Depth of field

In optics, particularly as it relates to film and photography, the optical phenomena known as depth of field (DOF), is the distance about the Plane of Focus (POF) where objects appear acceptably sharp in an image. Although an optical imaging system can precisely focus on only one plane at a time, the decrease in sharpness is gradual on each side of the POF so that within the DOF, the unsharpness is imperceptible under normal viewing conditions.

In some cases, it may be desirable to have the entire image sharp, and a large DOF is appropriate. In other cases, a small DOF may be more effective, emphasizing the subject while de-emphasizing the foreground and background. In cinematography, a large DOF is often called deep focus, and a small DOF is often called shallow focus.

Precise focus is possible in only one two-dimensional plane; in that plane, a point object will produce a point image. In any other plane, a point object is defocused, and will produce a blur spot shaped like the aperture, which for the purpose of analysis is usually assumed to be circular. When this circular spot is sufficiently small, it is indistinguishable from a point, and appears to be in focus; it is rendered as "acceptably sharp". The diameter of the circle increases with distance from the plane of focus; the largest circle that is indistinguishable from a point is known as the acceptable circle of confusion, or informally, simply as the circle of confusion. The acceptable circle of confusion is influenced by visual acuity, viewing conditions, and the amount by which the image is enlarged (Ray 2000, 52–53). The increase of the circle diameter with defocus is gradual, so the limits of depth of field are not hard boundaries between sharp and unsharp.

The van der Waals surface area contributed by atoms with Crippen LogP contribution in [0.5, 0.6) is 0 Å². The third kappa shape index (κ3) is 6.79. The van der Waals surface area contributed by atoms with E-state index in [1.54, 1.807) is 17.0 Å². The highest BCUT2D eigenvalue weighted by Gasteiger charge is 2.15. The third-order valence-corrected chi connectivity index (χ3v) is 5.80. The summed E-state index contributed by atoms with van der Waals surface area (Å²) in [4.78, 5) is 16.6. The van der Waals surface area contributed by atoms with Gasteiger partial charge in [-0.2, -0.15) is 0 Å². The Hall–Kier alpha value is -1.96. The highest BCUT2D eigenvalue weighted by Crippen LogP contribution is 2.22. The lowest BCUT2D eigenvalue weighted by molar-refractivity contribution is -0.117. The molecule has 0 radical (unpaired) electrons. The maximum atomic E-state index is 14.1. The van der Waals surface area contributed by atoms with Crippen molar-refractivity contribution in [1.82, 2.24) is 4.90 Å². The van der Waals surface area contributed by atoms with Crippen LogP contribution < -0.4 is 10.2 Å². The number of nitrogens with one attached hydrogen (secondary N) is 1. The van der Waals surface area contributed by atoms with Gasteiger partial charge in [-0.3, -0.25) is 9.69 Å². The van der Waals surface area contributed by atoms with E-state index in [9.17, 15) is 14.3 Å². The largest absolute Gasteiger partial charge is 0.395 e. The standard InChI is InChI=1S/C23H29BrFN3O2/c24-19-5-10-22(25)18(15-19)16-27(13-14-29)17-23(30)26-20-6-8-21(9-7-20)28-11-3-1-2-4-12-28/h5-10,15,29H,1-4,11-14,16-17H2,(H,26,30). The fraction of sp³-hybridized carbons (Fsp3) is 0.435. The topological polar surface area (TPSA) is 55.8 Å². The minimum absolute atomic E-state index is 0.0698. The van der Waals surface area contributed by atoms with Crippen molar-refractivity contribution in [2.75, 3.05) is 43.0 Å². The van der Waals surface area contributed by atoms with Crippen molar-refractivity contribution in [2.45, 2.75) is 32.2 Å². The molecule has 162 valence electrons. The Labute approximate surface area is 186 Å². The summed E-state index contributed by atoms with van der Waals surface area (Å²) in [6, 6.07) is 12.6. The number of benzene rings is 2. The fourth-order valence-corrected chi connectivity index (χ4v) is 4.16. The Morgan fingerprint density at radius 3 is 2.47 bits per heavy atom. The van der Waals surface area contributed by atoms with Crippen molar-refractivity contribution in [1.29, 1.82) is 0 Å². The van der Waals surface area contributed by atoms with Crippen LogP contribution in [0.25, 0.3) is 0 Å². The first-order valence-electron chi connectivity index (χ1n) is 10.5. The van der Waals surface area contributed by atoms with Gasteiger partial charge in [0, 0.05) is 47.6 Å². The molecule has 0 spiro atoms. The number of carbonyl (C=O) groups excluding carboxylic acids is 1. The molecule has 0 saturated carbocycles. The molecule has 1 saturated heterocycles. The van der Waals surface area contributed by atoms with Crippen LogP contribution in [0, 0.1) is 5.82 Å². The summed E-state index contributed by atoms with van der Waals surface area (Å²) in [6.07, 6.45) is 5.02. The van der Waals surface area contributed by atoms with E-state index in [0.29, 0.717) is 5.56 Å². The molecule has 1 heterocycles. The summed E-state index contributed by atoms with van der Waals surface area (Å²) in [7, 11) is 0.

For 35 mm motion pictures, the image area on the film is roughly 22 mm by 16 mm. The limit of tolerable error was traditionally set at 0.05 mm (0.002 in) diameter, while for 16 mm film, where the size is about half as large, the tolerance is stricter, 0.025 mm (0.001 in). More modern practice for 35 mm productions set the circle of confusion limit at 0.025 mm (0.001 in).

For full-frame 35mm still photography, the circle of confusion is usually chosen to be about 1/30 mm. Because the human eye is capable of resolving a spot with diameter about 1/4 mm at 25 cm distance from the viewing eye, and the 35 mm negative needs about an 8X enlargement to make an 8x10 inch print, it is sometimes argued that the criterion should be about 1/32 mm on the 35mm negative, but 1/30 mm is close enough.

For 6x6 cm format enlarged to 8x8 inches and viewed at 25 cm, the enlargement is 3.4X, hence the circle of confusion criterion is about 1/(3.4 x 4) = 0.07 mm.

This page was last edited on 7 April 2018, at 19:15.
Reference: under CC BY-SA license.

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